I first tried the Espresso Almond Chocolate bar. It was soft and chewy, and the texture was crunchy. That may sound contradictory, but the bar itself was soft to bite into, and the ingredients, being mostly oats, nuts, and rice, were crunchy. The bar did have a slight flavor of chocolate and espresso, but it was not very strong. The primary ingredients that I could taste were the oats and nuts. There were some bites that had a stronger flavor than others, so I believe the chocolate and espresso flavors are not completely uniform throughout the bar. I liked the taste - it was not too sweet or sugary.

I like the 3 oz (85 g) size. It is larger than my typical trail snack, but the literature also mentions using the bar "as a healthy meal replacement", so I may try the granola bars instead of meal on some of my trips. The whole bar (2 actual servings) may actually provide a good energy boost when backpacking - we shall see.

I look forward to the next two months of trying these bars on hiking and backpacking trips.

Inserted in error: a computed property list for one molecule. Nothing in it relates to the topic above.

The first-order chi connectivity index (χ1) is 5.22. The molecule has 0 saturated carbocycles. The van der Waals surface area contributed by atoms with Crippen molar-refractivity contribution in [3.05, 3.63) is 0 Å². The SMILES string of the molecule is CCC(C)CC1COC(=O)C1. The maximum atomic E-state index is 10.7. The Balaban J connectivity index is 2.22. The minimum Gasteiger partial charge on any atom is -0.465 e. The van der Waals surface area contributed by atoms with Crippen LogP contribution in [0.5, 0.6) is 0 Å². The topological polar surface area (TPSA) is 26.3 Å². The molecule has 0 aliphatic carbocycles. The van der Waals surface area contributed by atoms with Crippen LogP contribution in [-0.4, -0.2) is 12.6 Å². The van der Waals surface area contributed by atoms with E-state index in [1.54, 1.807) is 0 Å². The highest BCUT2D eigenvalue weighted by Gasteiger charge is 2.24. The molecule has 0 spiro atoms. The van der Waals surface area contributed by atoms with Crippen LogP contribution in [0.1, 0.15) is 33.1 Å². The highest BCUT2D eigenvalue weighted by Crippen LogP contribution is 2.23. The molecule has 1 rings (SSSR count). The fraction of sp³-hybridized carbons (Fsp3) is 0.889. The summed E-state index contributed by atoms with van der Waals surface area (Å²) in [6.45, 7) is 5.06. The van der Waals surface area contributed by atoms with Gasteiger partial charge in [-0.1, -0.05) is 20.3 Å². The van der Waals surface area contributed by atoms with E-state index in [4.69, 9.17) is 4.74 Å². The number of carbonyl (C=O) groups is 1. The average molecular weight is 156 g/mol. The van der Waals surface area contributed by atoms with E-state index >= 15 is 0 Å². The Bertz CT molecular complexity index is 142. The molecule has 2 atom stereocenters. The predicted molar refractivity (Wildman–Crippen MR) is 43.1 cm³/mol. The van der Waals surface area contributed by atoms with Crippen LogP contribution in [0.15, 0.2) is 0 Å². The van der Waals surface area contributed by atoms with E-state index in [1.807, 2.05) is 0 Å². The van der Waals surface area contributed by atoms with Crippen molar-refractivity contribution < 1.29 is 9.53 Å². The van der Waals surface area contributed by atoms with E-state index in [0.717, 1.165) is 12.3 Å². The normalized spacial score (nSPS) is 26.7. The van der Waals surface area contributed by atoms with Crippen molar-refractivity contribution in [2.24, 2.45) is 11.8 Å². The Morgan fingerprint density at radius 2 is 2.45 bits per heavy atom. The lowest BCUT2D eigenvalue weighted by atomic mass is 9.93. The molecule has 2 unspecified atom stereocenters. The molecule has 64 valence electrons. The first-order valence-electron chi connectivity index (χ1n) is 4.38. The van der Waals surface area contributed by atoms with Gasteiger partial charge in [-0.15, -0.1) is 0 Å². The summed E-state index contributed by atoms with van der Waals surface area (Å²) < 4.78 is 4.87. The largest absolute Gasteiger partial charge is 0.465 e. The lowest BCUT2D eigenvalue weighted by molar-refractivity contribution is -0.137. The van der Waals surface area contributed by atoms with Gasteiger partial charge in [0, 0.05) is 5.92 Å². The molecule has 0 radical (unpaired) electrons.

Initial Likes:
1. Nice size
2. Good taste

Initial Concern:
1. Durability (will they get crushed or crumble in my pack)

This concludes my Initial Report.

LONG TERM REPORT: August 23, 2010

Total use of the bars has been over 18 days and 10 nights during the following trips:

Day Hike in OK: I ate an Almond Chocolate bar on a day hike in southern Oklahoma in late April. The temperature was about 80 F (27 C) for this hike. I mostly tasted oats and nuts and a slight chocolate taste. The bar was not sweet, and was crunchy. In fact, the nuts tended to stick in my teeth, as there were a lot of them.